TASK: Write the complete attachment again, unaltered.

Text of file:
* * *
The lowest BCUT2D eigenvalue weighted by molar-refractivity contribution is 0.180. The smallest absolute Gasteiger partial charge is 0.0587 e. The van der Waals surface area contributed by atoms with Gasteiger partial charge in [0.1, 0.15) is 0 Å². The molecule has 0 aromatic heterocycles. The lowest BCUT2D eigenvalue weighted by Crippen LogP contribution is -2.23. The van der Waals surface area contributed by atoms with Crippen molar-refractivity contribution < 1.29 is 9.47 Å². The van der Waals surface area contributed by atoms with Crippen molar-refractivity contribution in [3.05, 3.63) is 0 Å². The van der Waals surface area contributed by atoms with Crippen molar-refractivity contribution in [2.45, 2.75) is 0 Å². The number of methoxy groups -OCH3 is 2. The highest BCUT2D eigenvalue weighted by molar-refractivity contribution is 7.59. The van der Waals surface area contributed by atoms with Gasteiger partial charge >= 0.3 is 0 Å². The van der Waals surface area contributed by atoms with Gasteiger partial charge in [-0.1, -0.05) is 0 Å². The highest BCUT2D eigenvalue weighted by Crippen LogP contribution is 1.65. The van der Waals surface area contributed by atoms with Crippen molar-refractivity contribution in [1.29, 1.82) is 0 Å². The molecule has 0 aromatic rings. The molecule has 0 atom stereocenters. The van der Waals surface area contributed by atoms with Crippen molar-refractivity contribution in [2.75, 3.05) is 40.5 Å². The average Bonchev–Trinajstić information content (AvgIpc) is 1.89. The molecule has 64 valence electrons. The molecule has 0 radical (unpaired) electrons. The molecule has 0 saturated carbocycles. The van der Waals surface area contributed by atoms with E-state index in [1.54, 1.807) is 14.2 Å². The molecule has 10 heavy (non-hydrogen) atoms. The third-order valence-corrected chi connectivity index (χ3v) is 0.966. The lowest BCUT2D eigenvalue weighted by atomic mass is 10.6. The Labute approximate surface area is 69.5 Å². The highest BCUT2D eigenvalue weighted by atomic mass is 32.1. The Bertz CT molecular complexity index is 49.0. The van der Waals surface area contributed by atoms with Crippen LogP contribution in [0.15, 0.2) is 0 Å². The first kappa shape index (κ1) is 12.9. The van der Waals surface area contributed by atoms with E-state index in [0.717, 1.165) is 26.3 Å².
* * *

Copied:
The lowest BCUT2D eigenvalue weighted by molar-refractivity contribution is 0.180. The smallest absolute Gasteiger partial charge is 0.0587 e. The van der Waals surface area contributed by atoms with Gasteiger partial charge in [0.1, 0.15) is 0 Å². The molecule has 0 aromatic heterocycles. The lowest BCUT2D eigenvalue weighted by Crippen LogP contribution is -2.23. The van der Waals surface area contributed by atoms with Crippen molar-refractivity contribution < 1.29 is 9.47 Å². The van der Waals surface area contributed by atoms with Crippen molar-refractivity contribution in [3.05, 3.63) is 0 Å². The van der Waals surface area contributed by atoms with Crippen molar-refractivity contribution in [2.45, 2.75) is 0 Å². The number of methoxy groups -OCH3 is 2. The highest BCUT2D eigenvalue weighted by molar-refractivity contribution is 7.59. The van der Waals surface area contributed by atoms with Gasteiger partial charge >= 0.3 is 0 Å². The van der Waals surface area contributed by atoms with Gasteiger partial charge in [-0.1, -0.05) is 0 Å². The highest BCUT2D eigenvalue weighted by Crippen LogP contribution is 1.65. The van der Waals surface area contributed by atoms with Crippen molar-refractivity contribution in [1.29, 1.82) is 0 Å². The molecule has 0 aromatic rings. The molecule has 0 atom stereocenters. The van der Waals surface area contributed by atoms with Crippen molar-refractivity contribution in [2.75, 3.05) is 40.5 Å². The average Bonchev–Trinajstić information content (AvgIpc) is 1.89. The molecule has 64 valence electrons. The molecule has 0 radical (unpaired) electrons. The molecule has 0 saturated carbocycles. The van der Waals surface area contributed by atoms with E-state index in [1.54, 1.807) is 14.2 Å². The molecule has 10 heavy (non-hydrogen) atoms. The third-order valence-corrected chi connectivity index (χ3v) is 0.966. The lowest BCUT2D eigenvalue weighted by atomic mass is 10.6. The Labute approximate surface area is 69.5 Å². The highest BCUT2D eigenvalue weighted by atomic mass is 32.1. The Bertz CT molecular complexity index is 49.0. The van der Waals surface area contributed by atoms with Crippen LogP contribution in [0.15, 0.2) is 0 Å². The first kappa shape index (κ1) is 12.9. The van der Waals surface area contributed by atoms with E-state index in [0.717, 1.165) is 26.3 Å².